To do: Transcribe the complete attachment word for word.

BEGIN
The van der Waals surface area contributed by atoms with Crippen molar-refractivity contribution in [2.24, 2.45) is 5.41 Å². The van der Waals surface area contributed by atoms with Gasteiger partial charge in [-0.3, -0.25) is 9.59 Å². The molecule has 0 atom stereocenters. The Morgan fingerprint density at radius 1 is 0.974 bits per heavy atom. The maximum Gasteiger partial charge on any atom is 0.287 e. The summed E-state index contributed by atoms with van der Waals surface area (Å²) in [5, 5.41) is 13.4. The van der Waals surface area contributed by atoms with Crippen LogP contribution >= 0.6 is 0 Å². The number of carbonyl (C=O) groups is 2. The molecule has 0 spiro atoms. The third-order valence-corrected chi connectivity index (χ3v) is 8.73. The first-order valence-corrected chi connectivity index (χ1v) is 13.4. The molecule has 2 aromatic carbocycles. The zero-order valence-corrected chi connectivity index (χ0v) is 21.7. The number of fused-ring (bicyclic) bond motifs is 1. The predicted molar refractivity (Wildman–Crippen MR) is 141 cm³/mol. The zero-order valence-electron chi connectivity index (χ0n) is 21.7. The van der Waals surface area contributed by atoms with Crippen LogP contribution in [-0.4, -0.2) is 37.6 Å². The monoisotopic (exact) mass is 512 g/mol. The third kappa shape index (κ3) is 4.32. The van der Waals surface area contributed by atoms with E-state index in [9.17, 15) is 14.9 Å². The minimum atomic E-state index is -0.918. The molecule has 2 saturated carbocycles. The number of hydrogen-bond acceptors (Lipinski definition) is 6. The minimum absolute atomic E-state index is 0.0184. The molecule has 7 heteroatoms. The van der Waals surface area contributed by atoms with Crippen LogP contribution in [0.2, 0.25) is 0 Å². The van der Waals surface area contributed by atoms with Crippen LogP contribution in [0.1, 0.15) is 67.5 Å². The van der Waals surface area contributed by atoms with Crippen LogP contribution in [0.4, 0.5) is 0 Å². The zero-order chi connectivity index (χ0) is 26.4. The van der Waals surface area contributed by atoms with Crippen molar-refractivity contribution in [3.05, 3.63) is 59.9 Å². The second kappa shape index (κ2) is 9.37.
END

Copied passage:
The van der Waals surface area contributed by atoms with Crippen molar-refractivity contribution in [2.24, 2.45) is 5.41 Å². The van der Waals surface area contributed by atoms with Gasteiger partial charge in [-0.3, -0.25) is 9.59 Å². The molecule has 0 atom stereocenters. The Morgan fingerprint density at radius 1 is 0.974 bits per heavy atom. The maximum Gasteiger partial charge on any atom is 0.287 e. The summed E-state index contributed by atoms with van der Waals surface area (Å²) in [5, 5.41) is 13.4. The van der Waals surface area contributed by atoms with Crippen LogP contribution >= 0.6 is 0 Å². The number of carbonyl (C=O) groups is 2. The molecule has 0 spiro atoms. The third-order valence-corrected chi connectivity index (χ3v) is 8.73. The first-order valence-corrected chi connectivity index (χ1v) is 13.4. The molecule has 2 aromatic carbocycles. The zero-order valence-corrected chi connectivity index (χ0v) is 21.7. The number of fused-ring (bicyclic) bond motifs is 1. The predicted molar refractivity (Wildman–Crippen MR) is 141 cm³/mol. The zero-order valence-electron chi connectivity index (χ0n) is 21.7. The van der Waals surface area contributed by atoms with Crippen LogP contribution in [-0.4, -0.2) is 37.6 Å². The monoisotopic (exact) mass is 512 g/mol. The third kappa shape index (κ3) is 4.32. The van der Waals surface area contributed by atoms with E-state index in [9.17, 15) is 14.9 Å². The minimum atomic E-state index is -0.918. The molecule has 2 saturated carbocycles. The number of hydrogen-bond acceptors (Lipinski definition) is 6. The minimum absolute atomic E-state index is 0.0184. The molecule has 7 heteroatoms. The van der Waals surface area contributed by atoms with Crippen LogP contribution in [0.2, 0.25) is 0 Å². The van der Waals surface area contributed by atoms with Crippen LogP contribution in [0.1, 0.15) is 67.5 Å². The van der Waals surface area contributed by atoms with Crippen LogP contribution in [0.4, 0.5) is 0 Å². The zero-order chi connectivity index (χ0) is 26.4. The van der Waals surface area contributed by atoms with Crippen molar-refractivity contribution in [3.05, 3.63) is 59.9 Å². The second kappa shape index (κ2) is 9.37.